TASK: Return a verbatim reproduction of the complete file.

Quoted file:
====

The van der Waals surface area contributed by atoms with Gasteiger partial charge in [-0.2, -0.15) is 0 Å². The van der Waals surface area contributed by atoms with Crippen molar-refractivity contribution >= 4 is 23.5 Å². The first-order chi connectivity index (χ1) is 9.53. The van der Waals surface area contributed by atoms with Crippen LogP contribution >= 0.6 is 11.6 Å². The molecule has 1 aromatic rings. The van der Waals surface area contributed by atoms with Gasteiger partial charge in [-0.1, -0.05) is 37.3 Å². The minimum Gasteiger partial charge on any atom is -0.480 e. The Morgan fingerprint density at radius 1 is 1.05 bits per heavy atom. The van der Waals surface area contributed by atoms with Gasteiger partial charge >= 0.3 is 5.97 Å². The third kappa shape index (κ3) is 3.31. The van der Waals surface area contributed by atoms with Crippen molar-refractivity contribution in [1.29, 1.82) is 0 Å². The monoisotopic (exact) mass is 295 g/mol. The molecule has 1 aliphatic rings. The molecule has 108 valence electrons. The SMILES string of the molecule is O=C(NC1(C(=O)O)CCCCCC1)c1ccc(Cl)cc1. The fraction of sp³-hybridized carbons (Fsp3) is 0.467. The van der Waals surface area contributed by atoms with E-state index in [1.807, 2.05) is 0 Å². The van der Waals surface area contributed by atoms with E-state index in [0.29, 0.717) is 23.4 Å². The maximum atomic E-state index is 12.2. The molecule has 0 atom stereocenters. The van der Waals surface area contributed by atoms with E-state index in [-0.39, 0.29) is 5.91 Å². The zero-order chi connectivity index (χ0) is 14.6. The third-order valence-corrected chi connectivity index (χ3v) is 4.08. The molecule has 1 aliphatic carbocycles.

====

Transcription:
The van der Waals surface area contributed by atoms with Gasteiger partial charge in [-0.2, -0.15) is 0 Å². The van der Waals surface area contributed by atoms with Crippen molar-refractivity contribution >= 4 is 23.5 Å². The first-order chi connectivity index (χ1) is 9.53. The van der Waals surface area contributed by atoms with Crippen LogP contribution >= 0.6 is 11.6 Å². The molecule has 1 aromatic rings. The van der Waals surface area contributed by atoms with Gasteiger partial charge in [-0.1, -0.05) is 37.3 Å². The minimum Gasteiger partial charge on any atom is -0.480 e. The Morgan fingerprint density at radius 1 is 1.05 bits per heavy atom. The van der Waals surface area contributed by atoms with Gasteiger partial charge >= 0.3 is 5.97 Å². The third kappa shape index (κ3) is 3.31. The van der Waals surface area contributed by atoms with Crippen molar-refractivity contribution in [1.29, 1.82) is 0 Å². The monoisotopic (exact) mass is 295 g/mol. The molecule has 1 aliphatic rings. The molecule has 108 valence electrons. The SMILES string of the molecule is O=C(NC1(C(=O)O)CCCCCC1)c1ccc(Cl)cc1. The fraction of sp³-hybridized carbons (Fsp3) is 0.467. The van der Waals surface area contributed by atoms with E-state index in [1.807, 2.05) is 0 Å². The van der Waals surface area contributed by atoms with E-state index in [0.29, 0.717) is 23.4 Å². The maximum atomic E-state index is 12.2. The molecule has 0 atom stereocenters. The van der Waals surface area contributed by atoms with E-state index in [-0.39, 0.29) is 5.91 Å². The zero-order chi connectivity index (χ0) is 14.6. The third-order valence-corrected chi connectivity index (χ3v) is 4.08. The molecule has 1 aliphatic carbocycles.